HOA Email Communication: Board Member Best Practices
Most of us send dozens of emails a day between professional and personal communication. Despite how long emails have acted as a primary form of communication, many people don't always follow best practices and make critical mistakes when sending emails. This can be especially true when mixing personal and professional business in the same email accounts. Here are some tips to ensure HOA board member email communications are successful, professional, and safe.
Establish Dedicated Email Addresses for Your Association Board Members
Creating dedicated email addresses for each of your HOA board members is the easiest way to ensure they are not using personal, or worse, business email addresses for board communications. If your community has a website domain, use that. If your community doesn’t have a website domain, that’s okay! Using a free email resource like Gmail and creating email addresses such as “YourAssociation_Pres@” and “YourAssociation_Treasurer@” works just as well.
This keeps all board information and communication in one spot for each board member, and it ensures board business is being kept out of members' personal and business email inboxes. In the event someone sends an email to a board member's personal account, the board member should respond to the email and ask the sender to redirect the question to their official board email address.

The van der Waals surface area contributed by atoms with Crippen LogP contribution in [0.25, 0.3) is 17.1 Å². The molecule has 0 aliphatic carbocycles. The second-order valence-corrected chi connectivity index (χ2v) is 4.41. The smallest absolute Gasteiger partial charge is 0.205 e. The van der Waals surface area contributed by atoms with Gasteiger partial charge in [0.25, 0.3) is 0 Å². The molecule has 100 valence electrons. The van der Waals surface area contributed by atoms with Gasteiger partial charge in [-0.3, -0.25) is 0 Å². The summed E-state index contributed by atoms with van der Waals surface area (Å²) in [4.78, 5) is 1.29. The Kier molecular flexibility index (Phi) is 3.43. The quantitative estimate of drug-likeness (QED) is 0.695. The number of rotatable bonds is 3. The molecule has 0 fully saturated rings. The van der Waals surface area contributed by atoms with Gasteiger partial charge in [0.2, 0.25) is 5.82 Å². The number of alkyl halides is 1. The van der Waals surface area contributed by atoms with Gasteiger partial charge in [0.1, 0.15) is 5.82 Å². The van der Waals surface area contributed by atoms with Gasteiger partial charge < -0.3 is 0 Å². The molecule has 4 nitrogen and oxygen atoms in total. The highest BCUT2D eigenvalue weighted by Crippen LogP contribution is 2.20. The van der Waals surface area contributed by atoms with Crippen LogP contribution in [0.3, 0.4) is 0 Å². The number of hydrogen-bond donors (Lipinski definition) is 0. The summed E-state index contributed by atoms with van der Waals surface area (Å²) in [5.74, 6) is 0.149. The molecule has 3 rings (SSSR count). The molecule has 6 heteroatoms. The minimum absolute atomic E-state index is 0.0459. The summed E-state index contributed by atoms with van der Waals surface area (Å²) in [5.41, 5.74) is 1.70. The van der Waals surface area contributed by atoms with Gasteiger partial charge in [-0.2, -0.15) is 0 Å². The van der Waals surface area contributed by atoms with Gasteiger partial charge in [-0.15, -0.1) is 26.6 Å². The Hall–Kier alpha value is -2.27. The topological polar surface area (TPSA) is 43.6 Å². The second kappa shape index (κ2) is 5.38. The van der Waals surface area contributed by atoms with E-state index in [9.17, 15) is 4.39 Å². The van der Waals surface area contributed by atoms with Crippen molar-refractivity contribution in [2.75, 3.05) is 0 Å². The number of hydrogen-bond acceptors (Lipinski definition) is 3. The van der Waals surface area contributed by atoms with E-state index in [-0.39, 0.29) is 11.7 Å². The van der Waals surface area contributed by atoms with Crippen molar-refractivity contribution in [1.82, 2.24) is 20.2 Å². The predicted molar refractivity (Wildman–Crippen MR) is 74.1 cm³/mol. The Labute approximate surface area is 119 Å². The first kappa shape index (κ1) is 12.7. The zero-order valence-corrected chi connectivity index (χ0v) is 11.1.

Keep Confidentiality in Mind
A good frame of mind to have when composing an email is to write like nothing is confidential. It's best to avoid discussing sensitive topics or sharing confidential information through email as it can accidentally and easily end up in the wrong hands.
Board members can often be dealing with sensitive topics such as lawsuits or other legal matters at any given time, and those topics should not be discussed via HOA board member email. It's important to remember that not all business is appropriate to discuss through email and should only be addressed in person at an official meeting. Should you ever question whether a topic should or should not be discussed via email, consult your governing documents or reach out to your association attorney for clarification.